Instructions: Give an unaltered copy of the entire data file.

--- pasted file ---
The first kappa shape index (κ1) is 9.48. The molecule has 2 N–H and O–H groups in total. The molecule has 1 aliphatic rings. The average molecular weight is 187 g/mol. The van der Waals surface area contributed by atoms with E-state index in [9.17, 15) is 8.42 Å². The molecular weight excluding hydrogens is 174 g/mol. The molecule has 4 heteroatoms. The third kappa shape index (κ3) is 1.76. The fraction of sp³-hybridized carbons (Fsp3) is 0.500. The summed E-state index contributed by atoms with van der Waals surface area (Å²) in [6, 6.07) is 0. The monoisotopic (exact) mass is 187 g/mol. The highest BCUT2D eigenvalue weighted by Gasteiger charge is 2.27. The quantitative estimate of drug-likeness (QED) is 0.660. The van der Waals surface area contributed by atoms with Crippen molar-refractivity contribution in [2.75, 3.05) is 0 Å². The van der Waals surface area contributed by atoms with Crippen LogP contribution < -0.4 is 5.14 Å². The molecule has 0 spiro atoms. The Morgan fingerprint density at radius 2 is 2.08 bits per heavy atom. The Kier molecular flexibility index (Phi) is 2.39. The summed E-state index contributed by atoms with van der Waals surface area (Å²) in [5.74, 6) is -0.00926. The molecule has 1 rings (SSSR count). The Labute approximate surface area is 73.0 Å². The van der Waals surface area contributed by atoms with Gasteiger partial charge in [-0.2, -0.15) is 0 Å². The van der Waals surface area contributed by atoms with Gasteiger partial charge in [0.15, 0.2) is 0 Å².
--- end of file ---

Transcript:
The first kappa shape index (κ1) is 9.48. The molecule has 2 N–H and O–H groups in total. The molecule has 1 aliphatic rings. The average molecular weight is 187 g/mol. The van der Waals surface area contributed by atoms with E-state index in [9.17, 15) is 8.42 Å². The molecular weight excluding hydrogens is 174 g/mol. The molecule has 4 heteroatoms. The third kappa shape index (κ3) is 1.76. The fraction of sp³-hybridized carbons (Fsp3) is 0.500. The summed E-state index contributed by atoms with van der Waals surface area (Å²) in [6, 6.07) is 0. The monoisotopic (exact) mass is 187 g/mol. The highest BCUT2D eigenvalue weighted by Gasteiger charge is 2.27. The quantitative estimate of drug-likeness (QED) is 0.660. The van der Waals surface area contributed by atoms with Crippen molar-refractivity contribution in [2.75, 3.05) is 0 Å². The van der Waals surface area contributed by atoms with Crippen LogP contribution < -0.4 is 5.14 Å². The molecule has 0 spiro atoms. The Morgan fingerprint density at radius 2 is 2.08 bits per heavy atom. The Kier molecular flexibility index (Phi) is 2.39. The summed E-state index contributed by atoms with van der Waals surface area (Å²) in [5.74, 6) is -0.00926. The molecule has 1 rings (SSSR count). The Labute approximate surface area is 73.0 Å². The van der Waals surface area contributed by atoms with Gasteiger partial charge in [-0.2, -0.15) is 0 Å². The van der Waals surface area contributed by atoms with Gasteiger partial charge in [0.15, 0.2) is 0 Å².